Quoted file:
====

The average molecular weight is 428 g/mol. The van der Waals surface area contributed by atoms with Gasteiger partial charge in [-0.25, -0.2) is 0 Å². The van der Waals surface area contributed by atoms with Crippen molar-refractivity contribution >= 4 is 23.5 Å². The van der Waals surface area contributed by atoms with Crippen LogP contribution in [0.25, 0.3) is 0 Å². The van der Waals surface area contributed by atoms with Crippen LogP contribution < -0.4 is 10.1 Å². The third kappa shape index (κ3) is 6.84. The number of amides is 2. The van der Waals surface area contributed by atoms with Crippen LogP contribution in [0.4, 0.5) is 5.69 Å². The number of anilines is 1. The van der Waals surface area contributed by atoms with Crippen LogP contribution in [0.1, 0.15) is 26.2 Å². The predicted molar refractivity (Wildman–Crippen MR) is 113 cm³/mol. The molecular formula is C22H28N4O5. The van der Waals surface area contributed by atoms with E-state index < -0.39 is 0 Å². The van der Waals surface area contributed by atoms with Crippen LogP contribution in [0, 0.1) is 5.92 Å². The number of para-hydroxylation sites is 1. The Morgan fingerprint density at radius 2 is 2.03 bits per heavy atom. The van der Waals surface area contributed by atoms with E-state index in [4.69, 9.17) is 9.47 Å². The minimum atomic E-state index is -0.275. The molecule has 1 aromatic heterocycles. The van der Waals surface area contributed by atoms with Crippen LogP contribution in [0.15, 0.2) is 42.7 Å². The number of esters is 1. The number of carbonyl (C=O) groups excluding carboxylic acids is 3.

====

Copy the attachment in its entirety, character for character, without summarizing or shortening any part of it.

The average molecular weight is 428 g/mol. The van der Waals surface area contributed by atoms with Gasteiger partial charge in [-0.25, -0.2) is 0 Å². The van der Waals surface area contributed by atoms with Crippen molar-refractivity contribution >= 4 is 23.5 Å². The van der Waals surface area contributed by atoms with Crippen LogP contribution in [0.25, 0.3) is 0 Å². The van der Waals surface area contributed by atoms with Crippen LogP contribution < -0.4 is 10.1 Å². The third kappa shape index (κ3) is 6.84. The number of amides is 2. The van der Waals surface area contributed by atoms with Crippen LogP contribution in [0.4, 0.5) is 5.69 Å². The number of anilines is 1. The van der Waals surface area contributed by atoms with Crippen LogP contribution in [0.1, 0.15) is 26.2 Å². The predicted molar refractivity (Wildman–Crippen MR) is 113 cm³/mol. The molecular formula is C22H28N4O5. The van der Waals surface area contributed by atoms with E-state index < -0.39 is 0 Å². The van der Waals surface area contributed by atoms with Crippen LogP contribution in [0, 0.1) is 5.92 Å². The number of para-hydroxylation sites is 1. The Morgan fingerprint density at radius 2 is 2.03 bits per heavy atom. The van der Waals surface area contributed by atoms with E-state index in [4.69, 9.17) is 9.47 Å². The minimum atomic E-state index is -0.275. The molecule has 1 aromatic heterocycles. The van der Waals surface area contributed by atoms with Crippen LogP contribution in [0.15, 0.2) is 42.7 Å². The number of esters is 1. The number of carbonyl (C=O) groups excluding carboxylic acids is 3.